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Mr.Styx

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    Japanese
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    English
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  1. Oh, I remember a video they did where Jun explained how tall he was as a kid. That was rather amusing.
  2. There are a bunch of Japanese language and culture channels on YouTube, and so I thought I'd start a list here. If you know any others, then post them as a comment here. "Japanese for Morons": The channel features a westerner named Victor who lives in Japan and is married to a Japanese woman. http://www.youtube.com/user/japaneseformorons/
  3. While looking at Japanese YouTube channels, I came across this one for Chinese called, "Learn Chinese Now", http://www.youtube.com/user/learnchinesenow. The reason this caught my eye was because it features a white guy who can apparently speak perfect Mandarin (as far as I can tell). Also, here's a video with him on another channel where they demonstrate and discuss the differences between Cantonese and Mandarin.
  4. I use proper English regardless of the circumstances, though I will make some of the substitutions as mentioned above. There are, however, cases where I am able to convey my thoughts "better" by speaking in a less-than-grammatical manner. Sometimes people find my way of speaking-- a tad "intimidating"... I will also try to change the "style" of my language in order to better fit the social context. So I end up with problems similar to this, .
  5. I don't know much about those particular rap bands, but yet, there is "japanese rap", though I think they use the term "hip hop" more. This group "Rip Slyme" is in that genre, I think. I don't know anything more specific than that. RIP SLYME - Super shooter
  6. wow, I did not realize so many people attached a negative stigma to "lol". What about laughter onomatopoeias, like "hah"?
  7. Oh, that actually reminded me of a video I found awhile back. It involves Durarara again, but that's only because someone brought it up. :-p Some Japanese fans reenacted the opening video theme to Durarara, but in real life with cosplay and stuff. Real-life Cosplay version:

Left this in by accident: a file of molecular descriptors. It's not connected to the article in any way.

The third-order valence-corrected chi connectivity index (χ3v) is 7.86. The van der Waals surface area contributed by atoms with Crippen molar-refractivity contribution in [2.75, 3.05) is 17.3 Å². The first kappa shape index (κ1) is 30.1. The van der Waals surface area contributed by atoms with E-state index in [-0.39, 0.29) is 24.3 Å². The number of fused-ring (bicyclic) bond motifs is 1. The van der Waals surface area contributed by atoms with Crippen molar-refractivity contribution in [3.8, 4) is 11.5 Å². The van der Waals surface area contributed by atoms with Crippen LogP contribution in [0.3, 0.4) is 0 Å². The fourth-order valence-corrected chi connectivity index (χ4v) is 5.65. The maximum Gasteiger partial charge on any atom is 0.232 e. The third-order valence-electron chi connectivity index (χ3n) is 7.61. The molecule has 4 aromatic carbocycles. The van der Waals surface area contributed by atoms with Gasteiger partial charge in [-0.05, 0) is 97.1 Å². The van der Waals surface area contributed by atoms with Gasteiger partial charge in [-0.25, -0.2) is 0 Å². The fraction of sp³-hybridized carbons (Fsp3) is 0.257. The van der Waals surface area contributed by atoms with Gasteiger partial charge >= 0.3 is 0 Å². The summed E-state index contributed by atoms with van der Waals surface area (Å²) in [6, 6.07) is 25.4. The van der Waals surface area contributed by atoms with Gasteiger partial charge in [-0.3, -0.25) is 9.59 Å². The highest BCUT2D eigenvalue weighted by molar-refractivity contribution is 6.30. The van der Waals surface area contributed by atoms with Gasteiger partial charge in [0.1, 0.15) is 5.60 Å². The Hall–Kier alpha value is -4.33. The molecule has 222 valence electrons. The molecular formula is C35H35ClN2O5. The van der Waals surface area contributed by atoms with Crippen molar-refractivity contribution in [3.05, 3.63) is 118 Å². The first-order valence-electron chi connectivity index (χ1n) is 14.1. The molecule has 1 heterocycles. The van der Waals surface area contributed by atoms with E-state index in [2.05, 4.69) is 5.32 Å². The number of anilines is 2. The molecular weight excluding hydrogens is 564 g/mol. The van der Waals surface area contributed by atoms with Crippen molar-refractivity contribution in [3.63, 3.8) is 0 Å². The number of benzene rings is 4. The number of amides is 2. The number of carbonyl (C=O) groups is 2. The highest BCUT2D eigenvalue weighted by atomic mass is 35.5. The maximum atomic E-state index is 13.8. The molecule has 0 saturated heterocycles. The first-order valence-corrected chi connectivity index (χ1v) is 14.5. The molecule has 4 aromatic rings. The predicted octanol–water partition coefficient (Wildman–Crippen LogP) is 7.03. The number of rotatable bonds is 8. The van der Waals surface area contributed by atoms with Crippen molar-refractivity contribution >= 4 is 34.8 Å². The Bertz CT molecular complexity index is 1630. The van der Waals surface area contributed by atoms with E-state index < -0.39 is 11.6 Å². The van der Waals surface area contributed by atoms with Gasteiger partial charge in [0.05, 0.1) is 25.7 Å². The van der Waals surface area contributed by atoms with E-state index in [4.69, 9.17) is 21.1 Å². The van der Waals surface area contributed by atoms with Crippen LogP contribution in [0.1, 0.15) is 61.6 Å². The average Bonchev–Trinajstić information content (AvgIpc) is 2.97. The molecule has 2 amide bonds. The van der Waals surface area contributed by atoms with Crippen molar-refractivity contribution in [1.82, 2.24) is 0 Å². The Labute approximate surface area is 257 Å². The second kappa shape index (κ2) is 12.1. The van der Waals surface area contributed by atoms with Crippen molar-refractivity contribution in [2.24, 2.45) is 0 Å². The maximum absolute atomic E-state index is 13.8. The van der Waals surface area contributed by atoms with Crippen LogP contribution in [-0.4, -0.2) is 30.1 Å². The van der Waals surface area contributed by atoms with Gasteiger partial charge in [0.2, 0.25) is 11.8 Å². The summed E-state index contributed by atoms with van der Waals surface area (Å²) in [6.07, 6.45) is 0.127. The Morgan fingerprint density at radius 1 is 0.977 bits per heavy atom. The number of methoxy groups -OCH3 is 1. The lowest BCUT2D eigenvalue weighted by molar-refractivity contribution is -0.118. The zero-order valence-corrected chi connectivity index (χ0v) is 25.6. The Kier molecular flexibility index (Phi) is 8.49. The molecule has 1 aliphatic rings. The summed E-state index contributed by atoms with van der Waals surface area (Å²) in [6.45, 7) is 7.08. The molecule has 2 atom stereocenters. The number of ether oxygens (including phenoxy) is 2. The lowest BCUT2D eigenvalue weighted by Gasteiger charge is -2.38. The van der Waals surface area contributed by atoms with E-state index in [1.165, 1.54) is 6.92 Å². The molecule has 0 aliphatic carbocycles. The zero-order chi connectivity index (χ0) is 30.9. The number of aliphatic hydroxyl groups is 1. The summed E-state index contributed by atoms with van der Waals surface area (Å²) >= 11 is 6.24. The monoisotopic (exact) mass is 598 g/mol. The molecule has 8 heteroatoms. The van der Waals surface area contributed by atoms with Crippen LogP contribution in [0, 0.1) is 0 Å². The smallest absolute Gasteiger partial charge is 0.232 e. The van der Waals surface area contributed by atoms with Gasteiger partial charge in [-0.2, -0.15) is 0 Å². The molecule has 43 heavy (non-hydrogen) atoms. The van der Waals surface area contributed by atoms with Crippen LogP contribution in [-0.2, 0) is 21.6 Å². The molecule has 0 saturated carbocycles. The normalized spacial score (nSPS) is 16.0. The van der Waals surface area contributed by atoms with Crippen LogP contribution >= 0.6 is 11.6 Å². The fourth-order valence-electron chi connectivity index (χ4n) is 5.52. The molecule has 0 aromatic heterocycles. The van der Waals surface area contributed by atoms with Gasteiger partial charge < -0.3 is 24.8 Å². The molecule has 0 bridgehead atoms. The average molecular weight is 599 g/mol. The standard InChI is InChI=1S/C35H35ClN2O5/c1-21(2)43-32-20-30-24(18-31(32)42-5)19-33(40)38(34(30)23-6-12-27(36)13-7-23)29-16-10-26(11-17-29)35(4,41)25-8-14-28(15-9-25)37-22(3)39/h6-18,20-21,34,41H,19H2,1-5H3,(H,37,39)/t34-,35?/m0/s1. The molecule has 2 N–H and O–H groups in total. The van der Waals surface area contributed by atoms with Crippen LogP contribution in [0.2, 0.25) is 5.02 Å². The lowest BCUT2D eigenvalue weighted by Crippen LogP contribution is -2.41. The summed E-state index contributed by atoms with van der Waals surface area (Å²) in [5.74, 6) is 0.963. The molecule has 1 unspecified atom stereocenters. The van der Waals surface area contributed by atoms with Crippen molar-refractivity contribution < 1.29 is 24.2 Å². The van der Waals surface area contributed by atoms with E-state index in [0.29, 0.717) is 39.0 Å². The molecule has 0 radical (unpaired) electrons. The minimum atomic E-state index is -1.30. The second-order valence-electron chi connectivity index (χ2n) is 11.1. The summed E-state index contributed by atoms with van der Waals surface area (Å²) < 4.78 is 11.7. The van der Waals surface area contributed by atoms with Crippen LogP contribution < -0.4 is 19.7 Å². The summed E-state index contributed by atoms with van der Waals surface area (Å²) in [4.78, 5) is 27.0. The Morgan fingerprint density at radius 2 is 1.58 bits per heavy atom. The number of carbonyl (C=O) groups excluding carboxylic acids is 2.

8. Wow, that sounds sort of interesting. I did not realize such a thing existed. I know there are fandubs, but doing it for a song like that seems clever. Do you happen to have any links to them? If that's okay with you.
  9. Hmm, I actually hadn't thought of that one. Though, alternatively, they could have invented the "space". heh :-p
  10. I once knew someone who named their dog, "ROFL". They pronounced it as "Raw-Ful". I should add that this was in a college town and he was another student.
  11. I have two; both of a philosophical nature. Often I see others who scoff at talking about the "philosophical implications" of some scientific theory, as though it is possible to do science without any regard to philosophical thought. Simply put, it is not. This next one is in German, so I also included various "popular" ways it is "translated" into English: Popular Translations: People are far too often willing to tell you their opinion, while prefacing their opinion with an admission that they actually don't know what they are talking about. "I don't know much about X, but I know this..." Ignorance is not a sin, as it is so often treated. Everyone is born into ignorance, but it is how we handle that ignorance that really defines our cognitive character.
  12. Oh? It is not derived from "bug"? Well in any case, its similarity to "buzz off" seemed worth mentioning. *shrugs* Also, "bluer" as in melancholy? Vulgar, yes, melancholic-- I'd have to disagree there.
  13. "Buzz off": To leave immediately. Mainly used in US English. "Bugger off": To leave immediately (only more vulgar and rude). Mainly used in UK English, but is much stronger than the US equivalent.
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